In Romans 13, Paul encouraged Christians to fulfill their obligations to the state. In this way, the church would be a positive influence to the world as she reflected the love of Christ in her activities. In Romans 14, Paul turns his attention to conflicts that arise within the church.
Converted Jews still observed Mosaic law concerning clean and unclean animals as well as how to drain blood from clean animals when they were slaughtered. In the pagan city of Rome, most butchers did not keep Jewish regulations, which caused many Jews to abstain from eating meat. Unfortunately, these differences escalated into arguments, causing Christian Jews and Christian Gentiles to become judgmental toward one another.
Paul explains that each group has the right and freedom to live according to their consciences as they seek to honor God. Neither the Jew nor the Gentile is wrong in his practice. Both should be welcome in the church. While the arguments in Rome centered on impure meat, Paul broadens the issue in verse 21: “It is good not to eat meat or drink wine or do anything that causes your brother to stumble.” In Corinth, the issue was about meat sacrificed to idols (1 Cor. 8 and 10). The problems that Paul addresses in Galatians and Colossians were caused by Judaizers, who threatened the very core of the gospel. Obviously, Paul approached their situation in a much sterner fashion.
Paul’s sage advice can be of aid to elders and members of the church when issues arise that cause strife. Let’s face it, there is friction in every church. Sometimes a church will face major disagreements over doctrinal issues such as salvation by grace alone through Christ alone. Other times churches get bogged down in minor disagreements such as the color of the carpet in the sanctuary. Unfortunately, both can lead to divisions and schisms within the church of Jesus Christ.
Some of us remember familiar rules of days gone by: you could have buttons on your coat, but not zippers; you could sleep on Sunday afternoon, but not knit; you could drink root beer, but not cola; you could go to the doctor for a cold, but not to have a baby. Many readers may remember the tensions that arose when churches dropped the Dutch service, went to single communion cups, or changed Bible translations. As long as we are in the church militant, there will always be strife in the church—both from the outside and inside. The devil likes nothing more than to have believers in Jesus Christ argue with one another.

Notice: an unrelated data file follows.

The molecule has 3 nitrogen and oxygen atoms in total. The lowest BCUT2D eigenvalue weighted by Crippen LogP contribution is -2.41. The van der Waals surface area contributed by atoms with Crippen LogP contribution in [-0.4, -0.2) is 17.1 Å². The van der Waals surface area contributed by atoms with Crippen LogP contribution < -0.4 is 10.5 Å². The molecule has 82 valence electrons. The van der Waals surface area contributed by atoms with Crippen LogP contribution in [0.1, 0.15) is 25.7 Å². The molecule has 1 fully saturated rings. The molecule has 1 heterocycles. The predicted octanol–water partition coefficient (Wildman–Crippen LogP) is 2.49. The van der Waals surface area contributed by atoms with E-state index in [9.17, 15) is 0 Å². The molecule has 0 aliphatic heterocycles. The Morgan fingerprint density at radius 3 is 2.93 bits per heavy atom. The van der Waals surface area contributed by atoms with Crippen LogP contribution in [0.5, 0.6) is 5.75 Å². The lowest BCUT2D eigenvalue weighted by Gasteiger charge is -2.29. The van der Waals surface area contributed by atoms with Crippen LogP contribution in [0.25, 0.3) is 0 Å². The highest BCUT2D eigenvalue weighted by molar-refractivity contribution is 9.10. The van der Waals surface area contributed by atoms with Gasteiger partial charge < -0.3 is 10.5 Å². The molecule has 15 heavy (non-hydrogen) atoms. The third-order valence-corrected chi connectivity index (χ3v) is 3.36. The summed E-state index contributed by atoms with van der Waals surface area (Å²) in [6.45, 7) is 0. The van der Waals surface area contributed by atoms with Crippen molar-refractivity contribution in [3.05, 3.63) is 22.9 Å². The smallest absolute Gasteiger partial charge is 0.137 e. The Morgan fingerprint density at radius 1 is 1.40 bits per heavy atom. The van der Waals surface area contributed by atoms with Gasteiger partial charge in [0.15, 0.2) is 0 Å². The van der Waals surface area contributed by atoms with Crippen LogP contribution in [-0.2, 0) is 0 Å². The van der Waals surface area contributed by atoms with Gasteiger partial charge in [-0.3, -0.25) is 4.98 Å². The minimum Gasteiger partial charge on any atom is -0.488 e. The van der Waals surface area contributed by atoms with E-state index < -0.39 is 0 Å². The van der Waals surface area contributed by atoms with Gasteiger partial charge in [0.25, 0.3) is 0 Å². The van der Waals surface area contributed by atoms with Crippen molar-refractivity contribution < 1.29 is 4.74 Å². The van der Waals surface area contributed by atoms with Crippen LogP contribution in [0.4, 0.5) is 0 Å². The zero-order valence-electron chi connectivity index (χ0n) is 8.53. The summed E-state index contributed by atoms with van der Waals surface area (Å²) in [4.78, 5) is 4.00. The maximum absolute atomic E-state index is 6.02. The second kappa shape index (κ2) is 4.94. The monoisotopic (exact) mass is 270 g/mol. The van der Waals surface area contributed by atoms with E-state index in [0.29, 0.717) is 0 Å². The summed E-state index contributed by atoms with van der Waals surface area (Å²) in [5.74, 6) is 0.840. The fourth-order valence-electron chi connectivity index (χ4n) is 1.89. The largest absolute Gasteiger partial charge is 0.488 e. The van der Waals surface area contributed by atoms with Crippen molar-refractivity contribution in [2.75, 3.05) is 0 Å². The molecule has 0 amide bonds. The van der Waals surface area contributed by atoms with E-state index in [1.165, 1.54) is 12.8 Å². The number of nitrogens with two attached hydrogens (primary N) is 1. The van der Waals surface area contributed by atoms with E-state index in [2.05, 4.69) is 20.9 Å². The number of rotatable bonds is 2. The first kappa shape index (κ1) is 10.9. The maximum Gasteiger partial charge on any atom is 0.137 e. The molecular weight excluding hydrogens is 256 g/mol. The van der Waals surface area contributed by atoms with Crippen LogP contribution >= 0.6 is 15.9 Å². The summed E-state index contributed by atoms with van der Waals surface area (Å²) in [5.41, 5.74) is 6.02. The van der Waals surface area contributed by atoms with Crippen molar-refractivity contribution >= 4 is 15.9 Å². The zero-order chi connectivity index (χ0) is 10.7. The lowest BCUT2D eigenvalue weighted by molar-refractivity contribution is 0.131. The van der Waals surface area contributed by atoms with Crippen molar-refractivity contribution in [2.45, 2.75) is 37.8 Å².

In a society where we like to put labels on people, we have divided Christians into those who are strict and those who are not so strict. We label them as conservative and liberal. Even within the conservative Reformed community we often label ourselves more conservative than the Reformed church on the corner of another denomination but not as strict (because we would never dare label ourselves as liberal) as the Reformed church on the other side of town of another denomination. Frequently we even use these labels within our own federations and churches, not realizing that such labels are more secular than biblical.
Not Judging Others
Paul addresses first those who consider themselves to be strong in the faith. By this, Paul meant Christians who understood the freedoms that were given to those who believed in Jesus Christ. They had come to realize that through Christ there is a righteousness from God that is apart from the law (Rom. 3:21). They were not bound by the law but clearly saw obedience to it as a means of expressing their gratitude to God for the salvation He had provided through His Son.